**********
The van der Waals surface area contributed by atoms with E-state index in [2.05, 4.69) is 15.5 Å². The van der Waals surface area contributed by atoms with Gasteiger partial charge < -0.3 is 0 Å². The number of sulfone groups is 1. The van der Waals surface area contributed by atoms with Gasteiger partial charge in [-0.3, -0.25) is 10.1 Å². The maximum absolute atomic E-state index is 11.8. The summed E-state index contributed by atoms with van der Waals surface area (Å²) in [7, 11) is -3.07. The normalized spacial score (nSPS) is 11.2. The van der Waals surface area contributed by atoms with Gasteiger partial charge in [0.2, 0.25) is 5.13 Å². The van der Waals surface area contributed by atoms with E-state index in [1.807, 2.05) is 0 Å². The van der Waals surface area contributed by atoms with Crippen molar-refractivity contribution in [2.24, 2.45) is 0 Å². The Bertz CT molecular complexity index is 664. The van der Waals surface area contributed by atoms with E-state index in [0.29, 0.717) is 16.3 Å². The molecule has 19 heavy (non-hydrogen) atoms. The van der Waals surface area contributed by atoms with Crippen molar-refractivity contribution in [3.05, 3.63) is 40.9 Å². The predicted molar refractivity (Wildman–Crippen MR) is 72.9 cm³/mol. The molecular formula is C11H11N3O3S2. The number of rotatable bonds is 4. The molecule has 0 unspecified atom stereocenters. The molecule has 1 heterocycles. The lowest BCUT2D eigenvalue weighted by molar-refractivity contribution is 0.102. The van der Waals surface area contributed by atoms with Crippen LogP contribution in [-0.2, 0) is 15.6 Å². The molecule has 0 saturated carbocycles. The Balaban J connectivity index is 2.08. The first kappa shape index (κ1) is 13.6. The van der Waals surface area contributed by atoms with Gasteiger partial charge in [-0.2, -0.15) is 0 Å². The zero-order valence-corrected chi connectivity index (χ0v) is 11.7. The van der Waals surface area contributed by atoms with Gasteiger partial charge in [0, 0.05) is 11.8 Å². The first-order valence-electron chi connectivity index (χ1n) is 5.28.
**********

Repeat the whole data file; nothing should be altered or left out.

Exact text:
The van der Waals surface area contributed by atoms with E-state index in [2.05, 4.69) is 15.5 Å². The van der Waals surface area contributed by atoms with Gasteiger partial charge < -0.3 is 0 Å². The number of sulfone groups is 1. The van der Waals surface area contributed by atoms with Gasteiger partial charge in [-0.3, -0.25) is 10.1 Å². The maximum absolute atomic E-state index is 11.8. The summed E-state index contributed by atoms with van der Waals surface area (Å²) in [7, 11) is -3.07. The normalized spacial score (nSPS) is 11.2. The van der Waals surface area contributed by atoms with Gasteiger partial charge in [0.2, 0.25) is 5.13 Å². The van der Waals surface area contributed by atoms with E-state index in [1.807, 2.05) is 0 Å². The van der Waals surface area contributed by atoms with Crippen molar-refractivity contribution in [2.24, 2.45) is 0 Å². The Bertz CT molecular complexity index is 664. The van der Waals surface area contributed by atoms with E-state index in [0.29, 0.717) is 16.3 Å². The molecule has 19 heavy (non-hydrogen) atoms. The van der Waals surface area contributed by atoms with Crippen molar-refractivity contribution in [3.05, 3.63) is 40.9 Å². The predicted molar refractivity (Wildman–Crippen MR) is 72.9 cm³/mol. The molecular formula is C11H11N3O3S2. The number of rotatable bonds is 4. The molecule has 0 unspecified atom stereocenters. The molecule has 1 heterocycles. The lowest BCUT2D eigenvalue weighted by molar-refractivity contribution is 0.102. The van der Waals surface area contributed by atoms with Crippen LogP contribution in [-0.2, 0) is 15.6 Å². The molecule has 0 saturated carbocycles. The Balaban J connectivity index is 2.08. The first kappa shape index (κ1) is 13.6. The van der Waals surface area contributed by atoms with Gasteiger partial charge in [-0.2, -0.15) is 0 Å². The zero-order valence-corrected chi connectivity index (χ0v) is 11.7. The van der Waals surface area contributed by atoms with Gasteiger partial charge in [0, 0.05) is 11.8 Å². The first-order valence-electron chi connectivity index (χ1n) is 5.28.